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Film Festival Aims to Bring More Horror to Russia

Canadian actor Jodelle Ferland, who starred in “Silent Hill,” a film version of a video game, and a “Twilight” movie will fly in for the three-day festival.

Horror film aficionados can wrap themselves in the dark night of a festival this weekend as a gathering of foreign stars comes to Moscow for the Kaplya, or Drop, horror film festival aimed at boosting the local fright movie industry.

The three-day event mixes an award ceremony Friday with a six-film festival and master classes by the stars.

Topping the bill will be Canadian Jodelle Ferland, who starred in the 2006 horror film "Silent Hill" and more recently as a vampire in the "Twilight Saga: Eclipse."

She is joined by Kare Hedebrant, the young star of the Swedish vampire hit "Let the Right One In," where he plays a young boy who finds out that his neighbor has very sharp teeth.

Festival organizer Viktor Bulankin hopes that the festival, now in its second year, will boost Russian horror filmmaking.

He said the biggest problem for Russian horror films is a lack of good scripts: "The film shouldn't be a carbon copy of an American production, but based on an original Russian story."

One successful Soviet horror film, he said, was the 1967 film "Viy" based on the Nikolai Gogol short story about students who come face to face with a demonic entity.

"Viy" starred leading Soviet actress Natalya Varlei, who famously told how she fell out of a coffin while filming, and she is expected to attend and receive an award.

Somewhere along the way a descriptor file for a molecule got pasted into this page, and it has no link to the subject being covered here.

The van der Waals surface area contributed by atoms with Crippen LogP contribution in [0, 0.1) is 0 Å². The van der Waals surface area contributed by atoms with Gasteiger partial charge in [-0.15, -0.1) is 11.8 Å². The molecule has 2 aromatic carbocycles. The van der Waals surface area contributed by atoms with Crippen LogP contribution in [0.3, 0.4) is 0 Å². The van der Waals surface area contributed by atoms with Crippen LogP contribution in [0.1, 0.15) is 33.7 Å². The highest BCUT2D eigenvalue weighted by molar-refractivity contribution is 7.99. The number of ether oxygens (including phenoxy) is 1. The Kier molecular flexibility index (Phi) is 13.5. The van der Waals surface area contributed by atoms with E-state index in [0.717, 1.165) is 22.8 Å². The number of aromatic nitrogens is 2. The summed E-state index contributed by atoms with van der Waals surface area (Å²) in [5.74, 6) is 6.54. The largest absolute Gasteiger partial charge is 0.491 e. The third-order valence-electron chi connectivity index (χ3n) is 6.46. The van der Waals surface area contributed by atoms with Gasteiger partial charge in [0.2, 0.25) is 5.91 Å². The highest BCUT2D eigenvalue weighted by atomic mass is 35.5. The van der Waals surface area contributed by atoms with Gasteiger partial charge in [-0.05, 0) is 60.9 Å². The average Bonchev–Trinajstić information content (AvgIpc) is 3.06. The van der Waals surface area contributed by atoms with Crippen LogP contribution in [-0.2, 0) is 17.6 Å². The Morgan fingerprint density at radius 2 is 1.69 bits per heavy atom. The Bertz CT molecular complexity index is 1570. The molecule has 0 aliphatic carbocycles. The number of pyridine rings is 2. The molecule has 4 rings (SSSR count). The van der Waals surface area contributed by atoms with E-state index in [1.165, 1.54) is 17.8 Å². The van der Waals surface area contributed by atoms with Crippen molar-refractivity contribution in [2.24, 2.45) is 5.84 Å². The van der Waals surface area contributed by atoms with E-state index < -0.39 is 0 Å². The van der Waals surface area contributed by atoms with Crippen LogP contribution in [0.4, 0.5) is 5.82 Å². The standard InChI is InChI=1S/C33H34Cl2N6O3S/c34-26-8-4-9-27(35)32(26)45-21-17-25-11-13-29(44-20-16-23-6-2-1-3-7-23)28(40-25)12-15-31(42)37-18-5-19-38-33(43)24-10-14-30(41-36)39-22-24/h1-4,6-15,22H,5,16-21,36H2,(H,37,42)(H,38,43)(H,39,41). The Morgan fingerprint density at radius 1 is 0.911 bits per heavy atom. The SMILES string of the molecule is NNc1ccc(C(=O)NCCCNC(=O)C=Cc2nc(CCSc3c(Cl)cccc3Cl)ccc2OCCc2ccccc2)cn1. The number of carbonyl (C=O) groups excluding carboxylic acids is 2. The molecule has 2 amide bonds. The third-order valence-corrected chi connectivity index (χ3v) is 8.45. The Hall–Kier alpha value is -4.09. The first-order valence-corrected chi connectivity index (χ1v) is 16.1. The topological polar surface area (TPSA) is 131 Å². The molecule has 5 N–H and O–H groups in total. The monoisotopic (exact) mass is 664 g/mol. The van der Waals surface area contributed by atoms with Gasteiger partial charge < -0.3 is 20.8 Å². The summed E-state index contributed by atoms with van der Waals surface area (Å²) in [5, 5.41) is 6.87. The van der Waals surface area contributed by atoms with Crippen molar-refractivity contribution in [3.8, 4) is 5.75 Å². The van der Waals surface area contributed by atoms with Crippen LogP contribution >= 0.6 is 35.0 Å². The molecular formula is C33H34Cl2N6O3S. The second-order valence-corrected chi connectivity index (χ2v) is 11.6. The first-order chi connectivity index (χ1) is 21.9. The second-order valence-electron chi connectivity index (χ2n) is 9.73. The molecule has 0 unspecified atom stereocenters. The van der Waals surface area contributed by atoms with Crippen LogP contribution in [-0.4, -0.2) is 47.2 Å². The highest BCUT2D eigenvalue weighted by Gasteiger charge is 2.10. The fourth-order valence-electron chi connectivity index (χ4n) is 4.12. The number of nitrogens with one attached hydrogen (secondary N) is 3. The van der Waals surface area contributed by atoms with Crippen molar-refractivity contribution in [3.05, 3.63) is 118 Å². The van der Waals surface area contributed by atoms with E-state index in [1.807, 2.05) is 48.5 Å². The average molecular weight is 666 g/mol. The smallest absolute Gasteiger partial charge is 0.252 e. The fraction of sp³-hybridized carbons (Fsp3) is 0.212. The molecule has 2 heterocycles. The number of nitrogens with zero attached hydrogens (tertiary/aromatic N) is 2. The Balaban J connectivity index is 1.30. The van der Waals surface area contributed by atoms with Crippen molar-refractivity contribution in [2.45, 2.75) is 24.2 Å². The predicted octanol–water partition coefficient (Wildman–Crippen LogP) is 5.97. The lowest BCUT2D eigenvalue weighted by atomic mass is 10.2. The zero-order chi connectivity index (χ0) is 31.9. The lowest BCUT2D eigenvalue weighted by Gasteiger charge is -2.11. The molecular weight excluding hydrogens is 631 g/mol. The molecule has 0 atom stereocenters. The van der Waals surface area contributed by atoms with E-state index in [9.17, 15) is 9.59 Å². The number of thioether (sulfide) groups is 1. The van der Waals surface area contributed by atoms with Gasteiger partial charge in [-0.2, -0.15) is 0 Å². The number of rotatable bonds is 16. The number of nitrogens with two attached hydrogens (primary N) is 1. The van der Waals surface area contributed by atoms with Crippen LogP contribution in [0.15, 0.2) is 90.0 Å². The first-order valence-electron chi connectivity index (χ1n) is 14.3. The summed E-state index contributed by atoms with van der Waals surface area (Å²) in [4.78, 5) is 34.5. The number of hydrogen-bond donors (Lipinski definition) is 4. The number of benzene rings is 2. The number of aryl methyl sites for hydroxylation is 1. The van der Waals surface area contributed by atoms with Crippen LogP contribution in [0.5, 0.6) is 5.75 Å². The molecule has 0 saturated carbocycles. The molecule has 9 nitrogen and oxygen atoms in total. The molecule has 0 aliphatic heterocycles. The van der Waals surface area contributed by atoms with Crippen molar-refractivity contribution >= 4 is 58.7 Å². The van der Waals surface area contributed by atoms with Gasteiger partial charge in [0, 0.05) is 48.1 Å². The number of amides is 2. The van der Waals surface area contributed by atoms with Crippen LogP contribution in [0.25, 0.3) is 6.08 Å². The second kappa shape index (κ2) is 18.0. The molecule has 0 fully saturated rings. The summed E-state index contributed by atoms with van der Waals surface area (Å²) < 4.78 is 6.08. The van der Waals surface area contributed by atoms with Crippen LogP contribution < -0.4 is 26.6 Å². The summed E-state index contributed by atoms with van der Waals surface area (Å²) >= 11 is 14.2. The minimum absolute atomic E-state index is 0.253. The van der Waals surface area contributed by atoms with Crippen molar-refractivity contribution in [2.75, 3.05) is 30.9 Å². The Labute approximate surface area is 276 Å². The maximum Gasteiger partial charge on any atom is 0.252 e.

Russian reality can be as dark as anything on screen, said Bulankin, a possible reason for the lack of good local movies.

Nevertheless, trailers of four Russian horror films still in production will be shown during the festival, including "SSD," an acronym for "Death to Soviet Children," which is set in a Soviet-era summer camp. Anfisa Chekhova, the television sex show host, has a starring role.

Horror films have a positive effect on society, claimed Bulankin, teaching the audience how not to be afraid.

"Critics say horror films produce a negative effect on society, but then we see documentaries on police on Russian television," said Bulankin, referring to local television's real blood-and-guts formula, "and that is considered normal."

The awards ceremony on Friday will feature a circus act, ballet and the dance troupe Erotic Light Show, organizers say.

Master classes by the star visitors for 3,000 rubles ($100) and autograph sessions will take place Sunday at the Vremena Goda movie house.

Kaplya runs Fri. to Sun. The awards ceremony takes place at Dom Zhurnalistov. 8A Nikitsky Bulvar. Metro Arbatskaya. Tel. 8 (916) 157-2727. www.horrorpremia.ru.

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